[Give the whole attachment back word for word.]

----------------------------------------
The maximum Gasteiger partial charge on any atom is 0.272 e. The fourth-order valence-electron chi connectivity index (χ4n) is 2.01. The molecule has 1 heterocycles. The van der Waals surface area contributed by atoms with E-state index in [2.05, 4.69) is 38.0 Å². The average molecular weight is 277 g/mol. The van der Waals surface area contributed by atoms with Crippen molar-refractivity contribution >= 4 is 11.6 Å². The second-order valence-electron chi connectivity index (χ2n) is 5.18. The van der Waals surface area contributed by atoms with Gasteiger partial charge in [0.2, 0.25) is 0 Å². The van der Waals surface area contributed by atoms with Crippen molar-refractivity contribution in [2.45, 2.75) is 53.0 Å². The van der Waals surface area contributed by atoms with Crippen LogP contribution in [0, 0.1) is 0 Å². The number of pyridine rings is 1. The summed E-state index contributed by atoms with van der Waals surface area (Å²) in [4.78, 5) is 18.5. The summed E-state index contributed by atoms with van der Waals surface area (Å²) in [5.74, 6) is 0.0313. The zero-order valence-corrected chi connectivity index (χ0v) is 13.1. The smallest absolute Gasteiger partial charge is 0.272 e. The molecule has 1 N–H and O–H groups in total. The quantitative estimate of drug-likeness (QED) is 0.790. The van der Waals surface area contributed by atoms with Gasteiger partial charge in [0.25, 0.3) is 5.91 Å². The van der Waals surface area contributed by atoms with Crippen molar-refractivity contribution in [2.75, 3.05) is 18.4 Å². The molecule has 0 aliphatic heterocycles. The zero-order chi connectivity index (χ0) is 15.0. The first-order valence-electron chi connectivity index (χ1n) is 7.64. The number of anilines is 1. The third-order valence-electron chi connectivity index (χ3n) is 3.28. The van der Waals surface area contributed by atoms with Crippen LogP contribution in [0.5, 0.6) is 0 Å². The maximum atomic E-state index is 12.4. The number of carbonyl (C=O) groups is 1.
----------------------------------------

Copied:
The maximum Gasteiger partial charge on any atom is 0.272 e. The fourth-order valence-electron chi connectivity index (χ4n) is 2.01. The molecule has 1 heterocycles. The van der Waals surface area contributed by atoms with E-state index in [2.05, 4.69) is 38.0 Å². The average molecular weight is 277 g/mol. The van der Waals surface area contributed by atoms with Crippen molar-refractivity contribution >= 4 is 11.6 Å². The second-order valence-electron chi connectivity index (χ2n) is 5.18. The van der Waals surface area contributed by atoms with Gasteiger partial charge in [0.2, 0.25) is 0 Å². The van der Waals surface area contributed by atoms with Crippen molar-refractivity contribution in [2.45, 2.75) is 53.0 Å². The van der Waals surface area contributed by atoms with Crippen LogP contribution in [0, 0.1) is 0 Å². The number of pyridine rings is 1. The summed E-state index contributed by atoms with van der Waals surface area (Å²) in [4.78, 5) is 18.5. The summed E-state index contributed by atoms with van der Waals surface area (Å²) in [5.74, 6) is 0.0313. The zero-order valence-corrected chi connectivity index (χ0v) is 13.1. The smallest absolute Gasteiger partial charge is 0.272 e. The molecule has 1 N–H and O–H groups in total. The quantitative estimate of drug-likeness (QED) is 0.790. The van der Waals surface area contributed by atoms with Gasteiger partial charge in [0.25, 0.3) is 5.91 Å². The van der Waals surface area contributed by atoms with Crippen molar-refractivity contribution in [2.75, 3.05) is 18.4 Å². The molecule has 0 aliphatic heterocycles. The zero-order chi connectivity index (χ0) is 15.0. The first-order valence-electron chi connectivity index (χ1n) is 7.64. The number of anilines is 1. The third-order valence-electron chi connectivity index (χ3n) is 3.28. The van der Waals surface area contributed by atoms with Crippen LogP contribution in [0.5, 0.6) is 0 Å². The maximum atomic E-state index is 12.4. The number of carbonyl (C=O) groups is 1.